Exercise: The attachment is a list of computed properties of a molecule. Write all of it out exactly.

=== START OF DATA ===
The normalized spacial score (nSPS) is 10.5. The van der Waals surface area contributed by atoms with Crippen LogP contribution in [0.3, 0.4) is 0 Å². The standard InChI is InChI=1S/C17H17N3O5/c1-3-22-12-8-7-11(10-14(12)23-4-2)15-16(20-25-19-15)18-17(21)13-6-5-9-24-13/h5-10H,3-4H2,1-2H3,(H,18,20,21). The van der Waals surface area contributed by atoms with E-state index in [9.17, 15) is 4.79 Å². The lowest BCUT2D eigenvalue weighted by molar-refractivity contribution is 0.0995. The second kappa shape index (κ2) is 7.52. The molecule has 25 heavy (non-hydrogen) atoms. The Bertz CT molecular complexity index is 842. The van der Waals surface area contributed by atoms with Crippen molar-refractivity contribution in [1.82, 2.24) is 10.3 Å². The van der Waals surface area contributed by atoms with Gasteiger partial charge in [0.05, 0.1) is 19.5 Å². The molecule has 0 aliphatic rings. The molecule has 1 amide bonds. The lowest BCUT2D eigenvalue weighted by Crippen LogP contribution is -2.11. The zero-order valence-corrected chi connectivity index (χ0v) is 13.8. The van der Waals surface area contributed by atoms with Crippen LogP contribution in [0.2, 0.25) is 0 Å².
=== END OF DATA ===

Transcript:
The normalized spacial score (nSPS) is 10.5. The van der Waals surface area contributed by atoms with Crippen LogP contribution in [0.3, 0.4) is 0 Å². The standard InChI is InChI=1S/C17H17N3O5/c1-3-22-12-8-7-11(10-14(12)23-4-2)15-16(20-25-19-15)18-17(21)13-6-5-9-24-13/h5-10H,3-4H2,1-2H3,(H,18,20,21). The van der Waals surface area contributed by atoms with E-state index in [9.17, 15) is 4.79 Å². The lowest BCUT2D eigenvalue weighted by molar-refractivity contribution is 0.0995. The second kappa shape index (κ2) is 7.52. The molecule has 25 heavy (non-hydrogen) atoms. The Bertz CT molecular complexity index is 842. The van der Waals surface area contributed by atoms with Crippen molar-refractivity contribution in [1.82, 2.24) is 10.3 Å². The van der Waals surface area contributed by atoms with Gasteiger partial charge in [0.05, 0.1) is 19.5 Å². The molecule has 0 aliphatic rings. The molecule has 1 amide bonds. The lowest BCUT2D eigenvalue weighted by Crippen LogP contribution is -2.11. The zero-order valence-corrected chi connectivity index (χ0v) is 13.8. The van der Waals surface area contributed by atoms with Crippen LogP contribution in [0.2, 0.25) is 0 Å².